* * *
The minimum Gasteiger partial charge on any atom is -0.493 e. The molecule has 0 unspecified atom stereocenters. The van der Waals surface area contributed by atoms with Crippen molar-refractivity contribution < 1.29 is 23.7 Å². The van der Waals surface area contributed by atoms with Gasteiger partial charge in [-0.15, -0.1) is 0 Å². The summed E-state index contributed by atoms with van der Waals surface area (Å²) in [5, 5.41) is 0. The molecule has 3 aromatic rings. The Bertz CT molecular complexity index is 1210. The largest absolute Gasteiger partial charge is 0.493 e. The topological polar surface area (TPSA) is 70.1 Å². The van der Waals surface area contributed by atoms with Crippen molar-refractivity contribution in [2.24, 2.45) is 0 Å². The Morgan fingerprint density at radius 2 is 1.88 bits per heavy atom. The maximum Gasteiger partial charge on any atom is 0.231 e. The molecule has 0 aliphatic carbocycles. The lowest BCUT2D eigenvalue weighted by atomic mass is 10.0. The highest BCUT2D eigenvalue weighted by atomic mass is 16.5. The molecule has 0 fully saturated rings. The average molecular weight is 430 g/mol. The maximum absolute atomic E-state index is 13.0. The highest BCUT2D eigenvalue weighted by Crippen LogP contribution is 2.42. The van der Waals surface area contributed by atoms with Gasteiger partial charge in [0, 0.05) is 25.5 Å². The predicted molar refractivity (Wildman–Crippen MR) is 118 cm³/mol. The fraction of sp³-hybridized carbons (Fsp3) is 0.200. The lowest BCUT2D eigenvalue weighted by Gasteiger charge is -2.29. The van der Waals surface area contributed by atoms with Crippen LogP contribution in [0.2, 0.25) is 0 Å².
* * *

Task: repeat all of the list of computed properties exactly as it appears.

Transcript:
The minimum Gasteiger partial charge on any atom is -0.493 e. The molecule has 0 unspecified atom stereocenters. The van der Waals surface area contributed by atoms with Crippen molar-refractivity contribution < 1.29 is 23.7 Å². The van der Waals surface area contributed by atoms with Gasteiger partial charge in [-0.15, -0.1) is 0 Å². The summed E-state index contributed by atoms with van der Waals surface area (Å²) in [5, 5.41) is 0. The molecule has 3 aromatic rings. The Bertz CT molecular complexity index is 1210. The largest absolute Gasteiger partial charge is 0.493 e. The topological polar surface area (TPSA) is 70.1 Å². The van der Waals surface area contributed by atoms with Crippen molar-refractivity contribution in [2.24, 2.45) is 0 Å². The Morgan fingerprint density at radius 2 is 1.88 bits per heavy atom. The maximum Gasteiger partial charge on any atom is 0.231 e. The molecule has 0 aliphatic carbocycles. The lowest BCUT2D eigenvalue weighted by atomic mass is 10.0. The highest BCUT2D eigenvalue weighted by atomic mass is 16.5. The molecule has 0 fully saturated rings. The average molecular weight is 430 g/mol. The maximum absolute atomic E-state index is 13.0. The highest BCUT2D eigenvalue weighted by Crippen LogP contribution is 2.42. The van der Waals surface area contributed by atoms with Gasteiger partial charge in [0, 0.05) is 25.5 Å². The predicted molar refractivity (Wildman–Crippen MR) is 118 cm³/mol. The fraction of sp³-hybridized carbons (Fsp3) is 0.200. The lowest BCUT2D eigenvalue weighted by Gasteiger charge is -2.29. The van der Waals surface area contributed by atoms with Crippen LogP contribution in [0.2, 0.25) is 0 Å².